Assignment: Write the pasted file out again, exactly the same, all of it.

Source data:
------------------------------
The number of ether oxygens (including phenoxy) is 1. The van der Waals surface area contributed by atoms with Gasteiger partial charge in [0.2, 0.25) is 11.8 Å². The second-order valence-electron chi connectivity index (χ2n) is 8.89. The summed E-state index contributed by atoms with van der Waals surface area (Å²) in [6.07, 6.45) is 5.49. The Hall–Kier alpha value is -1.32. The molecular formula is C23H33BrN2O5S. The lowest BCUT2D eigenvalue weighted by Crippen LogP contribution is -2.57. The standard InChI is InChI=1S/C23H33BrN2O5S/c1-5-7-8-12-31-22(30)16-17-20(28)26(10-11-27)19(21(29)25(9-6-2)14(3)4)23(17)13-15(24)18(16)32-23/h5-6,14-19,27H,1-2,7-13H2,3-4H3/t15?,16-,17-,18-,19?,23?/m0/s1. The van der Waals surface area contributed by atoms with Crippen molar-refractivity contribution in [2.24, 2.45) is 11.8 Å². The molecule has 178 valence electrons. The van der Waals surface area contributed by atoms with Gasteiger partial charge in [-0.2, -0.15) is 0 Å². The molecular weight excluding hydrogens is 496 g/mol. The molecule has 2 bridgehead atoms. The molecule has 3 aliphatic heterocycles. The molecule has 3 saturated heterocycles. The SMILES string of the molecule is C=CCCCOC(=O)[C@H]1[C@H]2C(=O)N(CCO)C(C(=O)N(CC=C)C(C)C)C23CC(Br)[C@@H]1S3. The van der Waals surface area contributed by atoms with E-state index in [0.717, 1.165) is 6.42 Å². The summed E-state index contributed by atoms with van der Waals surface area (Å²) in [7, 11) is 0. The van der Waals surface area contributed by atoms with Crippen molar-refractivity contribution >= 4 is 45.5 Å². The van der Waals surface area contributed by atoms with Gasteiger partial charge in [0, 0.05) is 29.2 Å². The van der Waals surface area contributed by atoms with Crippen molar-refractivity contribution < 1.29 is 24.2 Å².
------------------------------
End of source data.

The number of ether oxygens (including phenoxy) is 1. The van der Waals surface area contributed by atoms with Gasteiger partial charge in [0.2, 0.25) is 11.8 Å². The second-order valence-electron chi connectivity index (χ2n) is 8.89. The summed E-state index contributed by atoms with van der Waals surface area (Å²) in [6.07, 6.45) is 5.49. The Hall–Kier alpha value is -1.32. The molecular formula is C23H33BrN2O5S. The lowest BCUT2D eigenvalue weighted by Crippen LogP contribution is -2.57. The standard InChI is InChI=1S/C23H33BrN2O5S/c1-5-7-8-12-31-22(30)16-17-20(28)26(10-11-27)19(21(29)25(9-6-2)14(3)4)23(17)13-15(24)18(16)32-23/h5-6,14-19,27H,1-2,7-13H2,3-4H3/t15?,16-,17-,18-,19?,23?/m0/s1. The van der Waals surface area contributed by atoms with Crippen molar-refractivity contribution in [2.24, 2.45) is 11.8 Å². The molecule has 178 valence electrons. The van der Waals surface area contributed by atoms with Gasteiger partial charge in [-0.2, -0.15) is 0 Å². The molecular weight excluding hydrogens is 496 g/mol. The molecule has 2 bridgehead atoms. The molecule has 3 aliphatic heterocycles. The molecule has 3 saturated heterocycles. The SMILES string of the molecule is C=CCCCOC(=O)[C@H]1[C@H]2C(=O)N(CCO)C(C(=O)N(CC=C)C(C)C)C23CC(Br)[C@@H]1S3. The van der Waals surface area contributed by atoms with E-state index in [0.717, 1.165) is 6.42 Å². The summed E-state index contributed by atoms with van der Waals surface area (Å²) in [7, 11) is 0. The van der Waals surface area contributed by atoms with Crippen molar-refractivity contribution >= 4 is 45.5 Å². The van der Waals surface area contributed by atoms with Gasteiger partial charge in [0, 0.05) is 29.2 Å². The van der Waals surface area contributed by atoms with Crippen molar-refractivity contribution < 1.29 is 24.2 Å².